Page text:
Human Immunodeficiency Virus is a bloodborne virus that is transmitted mainly via sexual intercourse. It can also be transmitted from mother to child during delivery or when the baby is breastfeeding, or by sharing of infected instruments such as needles.
Types of HIV
There are two main types of HIV that are distinct from each other;
These two viruses originated in the chimpanzee and sooty mangabey, respectively. It is likely that HIV-1 and HIV-2 infected humans as a result of these primates being hunted for food.
All these viruses belong to a family of viruses known as retroviruses of a genus Lentivitridae.
Differences between HIV-1 and HIV-2
There are clear diﬀerences between HIV-1 and HIV-2 in genomic structure and in the antibody and clinical response to infection.
HIV-1 is rapidly spreading around the world and is universally distributed, whereas HIV-2 is much less common and largely restricted to West Africa.
The two viruses are transmitted in the same way but HIV-2 seems less transmissible.
Where HIV-1 and HIV-2 coexist, HIV-1 infection is rapidly overtaking HIV-2 in prevalence.
Dual infections can occur and there is no evidence that one infection protects against the other.
Both viruses cause the same immune defects and are associated with a similar disease.
HIV-2 takes several years longer than HIV-1 to cause significant immunosuppression or death, and diseases such as Kaposi’s sarcoma do not usually occur in HIV-2 infected individuals.
The main importance of HIV-2 in areas where it is prevalent is to ensure that the kits used for blood tests can detect
Each of these two species has multiple subtypes.
Subtypes of HIV-1 tend to cause similar disease but its distribution varies worldwide.
Origin of HIV
HIV-1 is thought to have been transmitted to human beings from chimpanzees from a subspecies pan troglodytes troglodytes found in central Africa from a form known as the Simian Immunodeficiency Virus.
On the other hand, HIV-2 is thought to have been from sooty mangabey monkeys in West Africa.
According to genetic relatedness, there are 2 great lineages in HIV groups, M and N, and O and P
- Group M (Main)
- Group O (Outlier)
- Group N (Non-M/non O)
There is another subtype that has been discovered known as P.
About 90% of the infections worldwide from HIV-1 are of subtype M.
Group O subtype is endemic in Central and West Africa accounting for about 1-5% of the infections.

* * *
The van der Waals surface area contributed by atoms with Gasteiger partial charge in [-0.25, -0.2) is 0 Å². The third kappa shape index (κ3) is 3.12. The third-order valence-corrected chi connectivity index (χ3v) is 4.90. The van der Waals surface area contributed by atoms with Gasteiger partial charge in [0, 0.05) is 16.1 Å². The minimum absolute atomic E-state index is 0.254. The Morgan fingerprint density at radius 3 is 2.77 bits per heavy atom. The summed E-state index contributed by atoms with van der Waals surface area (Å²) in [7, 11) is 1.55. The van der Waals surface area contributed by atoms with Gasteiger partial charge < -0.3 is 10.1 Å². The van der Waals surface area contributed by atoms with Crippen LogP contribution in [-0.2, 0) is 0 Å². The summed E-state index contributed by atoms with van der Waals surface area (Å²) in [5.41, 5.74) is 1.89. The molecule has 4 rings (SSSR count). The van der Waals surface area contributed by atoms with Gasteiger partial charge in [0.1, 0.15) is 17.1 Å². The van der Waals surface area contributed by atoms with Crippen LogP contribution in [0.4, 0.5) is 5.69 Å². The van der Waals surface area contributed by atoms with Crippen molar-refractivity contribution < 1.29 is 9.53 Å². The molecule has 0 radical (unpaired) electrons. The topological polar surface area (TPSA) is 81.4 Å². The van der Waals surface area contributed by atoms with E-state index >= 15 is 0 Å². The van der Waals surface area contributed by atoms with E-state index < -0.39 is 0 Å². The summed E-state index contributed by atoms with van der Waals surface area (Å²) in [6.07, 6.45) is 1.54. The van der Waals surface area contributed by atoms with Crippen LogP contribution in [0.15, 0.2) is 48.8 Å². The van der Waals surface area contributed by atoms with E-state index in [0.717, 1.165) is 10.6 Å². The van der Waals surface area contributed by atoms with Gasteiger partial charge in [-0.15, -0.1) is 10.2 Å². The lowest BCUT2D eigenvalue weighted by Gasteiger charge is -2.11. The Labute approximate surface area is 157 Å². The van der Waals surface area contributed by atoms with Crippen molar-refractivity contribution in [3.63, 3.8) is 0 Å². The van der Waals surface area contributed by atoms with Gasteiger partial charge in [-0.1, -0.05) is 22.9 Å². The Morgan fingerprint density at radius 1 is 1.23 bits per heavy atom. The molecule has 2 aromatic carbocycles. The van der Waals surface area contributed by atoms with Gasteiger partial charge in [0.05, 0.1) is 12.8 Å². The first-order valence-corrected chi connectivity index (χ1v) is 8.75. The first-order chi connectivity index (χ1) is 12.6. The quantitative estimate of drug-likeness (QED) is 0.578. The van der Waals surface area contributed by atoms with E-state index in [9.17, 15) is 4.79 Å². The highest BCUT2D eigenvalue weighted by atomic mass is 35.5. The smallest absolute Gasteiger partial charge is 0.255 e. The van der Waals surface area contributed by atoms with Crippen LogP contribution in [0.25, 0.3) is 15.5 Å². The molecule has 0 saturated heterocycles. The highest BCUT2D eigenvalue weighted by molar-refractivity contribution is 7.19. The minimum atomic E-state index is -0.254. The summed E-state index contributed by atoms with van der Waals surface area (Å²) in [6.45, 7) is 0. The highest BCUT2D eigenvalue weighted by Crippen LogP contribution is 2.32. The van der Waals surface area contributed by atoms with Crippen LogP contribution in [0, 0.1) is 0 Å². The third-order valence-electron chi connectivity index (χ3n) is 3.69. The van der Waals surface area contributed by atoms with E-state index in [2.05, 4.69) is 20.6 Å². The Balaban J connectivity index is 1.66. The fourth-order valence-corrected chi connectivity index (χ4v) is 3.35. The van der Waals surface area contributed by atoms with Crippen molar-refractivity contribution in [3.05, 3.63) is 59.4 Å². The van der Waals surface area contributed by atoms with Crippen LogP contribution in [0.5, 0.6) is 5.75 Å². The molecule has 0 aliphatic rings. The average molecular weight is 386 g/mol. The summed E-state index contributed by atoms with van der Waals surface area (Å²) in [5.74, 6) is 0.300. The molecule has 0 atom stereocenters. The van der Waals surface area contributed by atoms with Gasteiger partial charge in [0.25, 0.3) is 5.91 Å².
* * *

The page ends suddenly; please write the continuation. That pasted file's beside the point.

Group N and P are mainly confined to Cameroon.
Compared to HIV-1, HIV-2 has a slightly lower risk of transmission and tends to progress slower to AIDS.
Victims of HIV-2 usually have a lower viral load compared to HIV-1.
HIV-2 is rare in developed countries.
Subtypes of HIV-1
HIV-1 group M has been subdivided into subtypes A–L, where subtypes E and I are missing since they are circulating recombinant forms (CRF)
In HIV-1 Group M there are at least ten known subtypes.
- Subtype A is found in East and Central Africa.
- Subtype B in South America, South East Asia, West, and Central Europe, Australia, Middle East, and North Africa.
- Subtype C is found in Sub Saharan Africa, Brazil, and India.
- Subtype D is more common in the Middle East and North America.
- Subtype F in South and Southeast Asia.
- Subtype G in West and Central Africa.
- Subtype H, J, and K are found in Africa and the Middle East.
Read also about the newly discovered HIV subtype:
What are CRFs?
CRFs stands for Circulating Recombinant Forms of HIV. These forms are formed from different subtypes that combine their genetic material leading to the formation of a hybrid virus.
As retrovirus tries to enlarge its genetic repertoire it forms recombinants. When a cell gets infected by two genetically different HIV-1 viruses, the RT may use both RNA templates for the first strand synthesis. As a consequence, a recombinant virus is formed harboring parts of the genome of strain 1 and strain 2
Out of all these subtypes of HIV, subtype B is the most common in the united kingdom.
Subtypes of HIV Type 2
There are 8 known subtypes of HIV-2.
HIV-2 is divided into groups A–H, of which A and B are the most prevalent and perhaps the only pathogenic ones.